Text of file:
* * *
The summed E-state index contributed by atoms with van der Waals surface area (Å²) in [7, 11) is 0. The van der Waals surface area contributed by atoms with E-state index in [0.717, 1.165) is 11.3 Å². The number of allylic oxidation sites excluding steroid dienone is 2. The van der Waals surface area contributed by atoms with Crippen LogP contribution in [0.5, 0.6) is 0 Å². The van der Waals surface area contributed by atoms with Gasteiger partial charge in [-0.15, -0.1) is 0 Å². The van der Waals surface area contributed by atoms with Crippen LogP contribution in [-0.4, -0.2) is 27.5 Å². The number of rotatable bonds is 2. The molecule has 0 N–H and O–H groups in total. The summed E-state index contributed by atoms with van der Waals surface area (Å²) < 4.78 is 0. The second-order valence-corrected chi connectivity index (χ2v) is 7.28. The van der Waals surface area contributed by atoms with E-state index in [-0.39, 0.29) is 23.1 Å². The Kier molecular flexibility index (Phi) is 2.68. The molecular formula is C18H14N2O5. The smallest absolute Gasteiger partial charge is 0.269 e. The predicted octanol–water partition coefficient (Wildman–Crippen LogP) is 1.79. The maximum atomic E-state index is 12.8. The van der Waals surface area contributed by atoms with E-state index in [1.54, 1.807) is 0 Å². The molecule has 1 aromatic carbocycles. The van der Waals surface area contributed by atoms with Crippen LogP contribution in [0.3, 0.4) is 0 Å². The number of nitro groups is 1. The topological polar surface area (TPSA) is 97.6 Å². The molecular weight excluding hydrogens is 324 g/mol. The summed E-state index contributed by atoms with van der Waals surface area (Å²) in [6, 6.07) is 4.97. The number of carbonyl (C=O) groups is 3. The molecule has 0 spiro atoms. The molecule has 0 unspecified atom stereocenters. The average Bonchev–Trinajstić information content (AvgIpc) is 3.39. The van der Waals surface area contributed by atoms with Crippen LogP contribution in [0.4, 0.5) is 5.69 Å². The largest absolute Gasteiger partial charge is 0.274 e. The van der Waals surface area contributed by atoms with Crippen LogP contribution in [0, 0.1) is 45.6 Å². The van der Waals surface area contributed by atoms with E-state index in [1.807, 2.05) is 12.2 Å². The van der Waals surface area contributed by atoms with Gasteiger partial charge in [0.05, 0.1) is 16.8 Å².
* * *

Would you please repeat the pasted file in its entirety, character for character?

The summed E-state index contributed by atoms with van der Waals surface area (Å²) in [7, 11) is 0. The van der Waals surface area contributed by atoms with E-state index in [0.717, 1.165) is 11.3 Å². The number of allylic oxidation sites excluding steroid dienone is 2. The van der Waals surface area contributed by atoms with Crippen LogP contribution in [0.5, 0.6) is 0 Å². The van der Waals surface area contributed by atoms with Gasteiger partial charge in [-0.15, -0.1) is 0 Å². The van der Waals surface area contributed by atoms with Crippen LogP contribution in [-0.4, -0.2) is 27.5 Å². The number of rotatable bonds is 2. The molecule has 0 N–H and O–H groups in total. The summed E-state index contributed by atoms with van der Waals surface area (Å²) < 4.78 is 0. The second-order valence-corrected chi connectivity index (χ2v) is 7.28. The van der Waals surface area contributed by atoms with E-state index in [-0.39, 0.29) is 23.1 Å². The Kier molecular flexibility index (Phi) is 2.68. The molecular formula is C18H14N2O5. The smallest absolute Gasteiger partial charge is 0.269 e. The predicted octanol–water partition coefficient (Wildman–Crippen LogP) is 1.79. The maximum atomic E-state index is 12.8. The van der Waals surface area contributed by atoms with E-state index in [1.54, 1.807) is 0 Å². The molecule has 1 aromatic carbocycles. The van der Waals surface area contributed by atoms with Crippen LogP contribution in [0.3, 0.4) is 0 Å². The number of nitro groups is 1. The topological polar surface area (TPSA) is 97.6 Å². The molecular weight excluding hydrogens is 324 g/mol. The summed E-state index contributed by atoms with van der Waals surface area (Å²) in [6, 6.07) is 4.97. The number of carbonyl (C=O) groups is 3. The molecule has 0 spiro atoms. The molecule has 0 unspecified atom stereocenters. The average Bonchev–Trinajstić information content (AvgIpc) is 3.39. The van der Waals surface area contributed by atoms with Crippen LogP contribution in [0.4, 0.5) is 5.69 Å². The largest absolute Gasteiger partial charge is 0.274 e. The van der Waals surface area contributed by atoms with Crippen LogP contribution in [0, 0.1) is 45.6 Å². The van der Waals surface area contributed by atoms with E-state index in [1.807, 2.05) is 12.2 Å². The van der Waals surface area contributed by atoms with Gasteiger partial charge in [0.05, 0.1) is 16.8 Å².